What impressed me the most about the park was that it was in a public recreational setting, yet without a security fence around the property. Each ride had a safety fence for those queued in line waiting for the next ride. Each ride was a pay-as-you-ride attraction, but the price was “quarters”. My second big observation was the number of families of all kinds sprawling all over the tree-filled grounds overlooking the waters of Green Bay. It was a simple, easy-flowing and friendly place. My “come-away-with” impression was that the Zippin Pippin will be a superstar at Bay Beach Amusement Park for years to come.

 
June 21, 2010 - Having been a speaker at an American History Teachers Collaborative meeting in Urbana, Illinois and visiting Lake Superior for the first time, I figured that I could carry a seven-foot-long, wooden Station Brake from the Zippin Pippin to Mayor Schmitt’s office in Green Bay in between. On the morning of June 21, I popped into the Mayor’s Office reception area holding the brake and stating that I “was Jimmy Ogle from Memphis, Tennessee and I was here with a surprise for Mayor Schmitt”. Needless to say with a seven-foot-tall, wooden Station Brake pedal in my hand and saying the magic word “Memphis”, I was well received by the Mayor’s staff. We sat at his conference table where he had a spread of pictures that I had sent him detailing the volume and variety of the Zippin Pippin materials that were in storage in Memphis since the dismantlement in the Spring, awaiting for Green Bay to pick up.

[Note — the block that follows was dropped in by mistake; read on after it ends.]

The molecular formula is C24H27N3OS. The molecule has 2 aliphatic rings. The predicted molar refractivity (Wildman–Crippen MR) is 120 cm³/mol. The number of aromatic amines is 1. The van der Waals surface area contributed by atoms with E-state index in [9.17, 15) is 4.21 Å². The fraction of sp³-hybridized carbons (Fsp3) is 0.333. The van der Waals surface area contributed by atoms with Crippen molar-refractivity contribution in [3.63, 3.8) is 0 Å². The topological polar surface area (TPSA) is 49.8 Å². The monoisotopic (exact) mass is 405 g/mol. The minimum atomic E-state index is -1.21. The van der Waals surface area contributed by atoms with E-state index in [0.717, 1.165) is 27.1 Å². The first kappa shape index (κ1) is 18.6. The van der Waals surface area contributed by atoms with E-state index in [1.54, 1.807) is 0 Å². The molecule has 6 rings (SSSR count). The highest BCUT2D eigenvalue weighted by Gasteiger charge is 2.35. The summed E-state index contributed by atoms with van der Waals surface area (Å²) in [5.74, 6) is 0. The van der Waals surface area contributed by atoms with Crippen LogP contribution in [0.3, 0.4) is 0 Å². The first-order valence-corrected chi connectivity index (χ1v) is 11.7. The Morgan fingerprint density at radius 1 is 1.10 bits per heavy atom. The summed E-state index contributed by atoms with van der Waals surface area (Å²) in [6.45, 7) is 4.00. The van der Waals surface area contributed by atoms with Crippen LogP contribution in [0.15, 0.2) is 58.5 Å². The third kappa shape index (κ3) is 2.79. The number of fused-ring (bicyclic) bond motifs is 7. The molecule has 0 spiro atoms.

August 4, 2010 - I met with Tom Marshall in the Fairgrounds in the middle of the peak of the construction of Tiger Lane. It was a hot and dusty Delta day for sure. Originally, we were anticipating placing the historical marker at the old East Parkway entrance into the Fairgrounds. The relocation of the historic granite gates and widening of the area for Tiger Lane, and a new road cut through the former Libertyland acreage (connecting Young Avenue with Early Maxwell Boulevard) on a limited use basis, made it an easy decision to place the marker at a more appropriate “stand-alone” site two hundred feet south of and away from the madness of Tiger Lane, nearer to the true historical location of the Zippin Pippin (Libertyland and Fairgrounds Amusement Park) – the northeast corner of East Parkway and Young Avenue. Tom was very accommodating and Zellner Construction agreed to dig the hole, pour the concrete and stabilize the marker pole for Remember Libertyland.